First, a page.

Wood Brothers set to reach key milestone at Talladega


The Wood Brothers are one of the most legendary teams in NASCAR lore.

With 1,419 starts, 98 wins, 337 top-five and 522 top-10 finishes and 116 poles, the team’s 61-year history has been marked with success throughout.

But nowhere is that success more pronounced than on superspeedway tracks – those of two miles or more in length.

The Wood Brothers have won 36 times on superspeedways: 15 at Daytona, 11 at Michigan, twice at Pocono and three times at the now defunct Ontario Motor Speedway.

And then there’s Talladega Superspeedway, where the longtime Virginia-based family racing operation has compiled five wins.

Providing driver Trevor Bayne qualifies on speed, Sunday’s Geico 500 at ‘Dega will mark a significant milestone in Wood Bros. annals: its 400th superspeedway start.

“Getting to 400 superspeedway starts isn’t just another number,” Eddie Wood, one of the team’s current co-owners, said in a team media release. “It’s something we are proud of.

“It shows that our team has performed consistently well on those size tracks. We’ve always had more success on the bigger speedways. They just seem to suit us for some reason.”

Nine drivers have earned superspeedway wins for the Wood Bros. over the years: NASCAR Hall of Famers David Pearson (18) and Cale Yarborough (6), A.J. Foyt (4), the late Neil Bonnett (3), and one each by Hall of Famer Dale Jarrett, Tiny Lund, Donnie Allison, Buddy Baker and Bayne, who earned the team’s most recent superspeedway triumph in the 2011 Daytona 500.

Team founder Glen Wood and long-time crew chief Leonard Wood are both also in the NASCAR Hall of Fame.

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IndyCar disappointed by delay of video game but aiming to launch at start of 2024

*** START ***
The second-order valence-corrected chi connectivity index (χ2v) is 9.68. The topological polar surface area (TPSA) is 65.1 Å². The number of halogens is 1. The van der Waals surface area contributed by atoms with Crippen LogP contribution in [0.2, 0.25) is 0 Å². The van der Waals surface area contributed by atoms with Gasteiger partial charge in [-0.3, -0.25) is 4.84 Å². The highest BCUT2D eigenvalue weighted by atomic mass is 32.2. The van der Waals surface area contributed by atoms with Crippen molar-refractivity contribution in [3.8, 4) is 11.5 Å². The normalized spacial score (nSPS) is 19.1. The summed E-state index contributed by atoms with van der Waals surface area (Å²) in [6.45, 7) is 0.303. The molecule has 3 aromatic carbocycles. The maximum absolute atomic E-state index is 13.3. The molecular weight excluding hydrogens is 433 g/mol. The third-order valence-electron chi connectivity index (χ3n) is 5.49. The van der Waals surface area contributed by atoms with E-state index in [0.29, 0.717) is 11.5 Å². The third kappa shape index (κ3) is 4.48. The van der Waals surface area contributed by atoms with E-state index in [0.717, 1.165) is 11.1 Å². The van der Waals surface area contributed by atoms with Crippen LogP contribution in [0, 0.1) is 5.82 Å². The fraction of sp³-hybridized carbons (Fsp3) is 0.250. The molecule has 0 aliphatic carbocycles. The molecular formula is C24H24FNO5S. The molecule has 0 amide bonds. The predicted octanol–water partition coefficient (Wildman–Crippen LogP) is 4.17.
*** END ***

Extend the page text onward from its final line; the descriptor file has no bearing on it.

IndyCar video game 2024

An IndyCar executive said there is “absolutely” disappointment that its long-awaited video game recently was delayed beyond its target date, but the series remains optimistic about the new title.

“Well, I don’t know how quick it will be, but the whole situation is important to us,” Penske Entertainment president and CEO Mark Miles said during a news conference Monday morning to announce IndyCar’s NTT title sponsorship. “Motorsport Games has spent a lot of money, a lot of effort to create an IndyCar title. What we’ve seen of that effort, which is not completely obvious, is very reassuring.

“I think it’s going to be outstanding. That’s our shared objective, that when it is released, it’s just widely accepted. A great credit both to IndyCar racing, the Indianapolis Motor Speedway, something that our fans love.”

In June 2021, IndyCar announced a new partnership with Motorsport Games to create and distribute an IndyCar video game for the PC and Xbox and PlayStation consoles in 2023.

But during an earnings call last week, Motorsport Games said the IndyCar game had been delayed to 2024 to ensure high quality.

Somewhat compounding the delay is that IndyCar’s license for iRacing expired after the end of the 2022 season because of its exclusive agreement with Motorsport Games.

That’s resulted in significant changes for IndyCar on iRacing, which had provided a high-profile way for the series to stay visible during its 2020 shutdown from the pandemic. (Players still can race an unbranded car but don’t race on current IndyCar tracks, nor can they stream).

That’s helped ratchet up the attention on having a video game outlet for IndyCar.

“I wish we had an IndyCar title 10 years ago,” said Miles, who has been working with the organization since 2013. “We’ve been close, but we’ve had these I think speed bumps.”

IndyCar is hopeful the Motorsports Game edition will be ready at the start of 2024. Miles hinted that beta versions could be unveiled to reporters ahead of the time “to begin to show the progress in a narrow way to make sure we’ve got it right, to test the progress so that we’re ready when they’re ready.”

It’s been nearly 18 years since the release of the most recent IndyCar video game for console or PC.

“(We) better get it right,” Miles said. “It’s something we’re very close to and continue to think about what it is to make sure we get it over the line in due course.”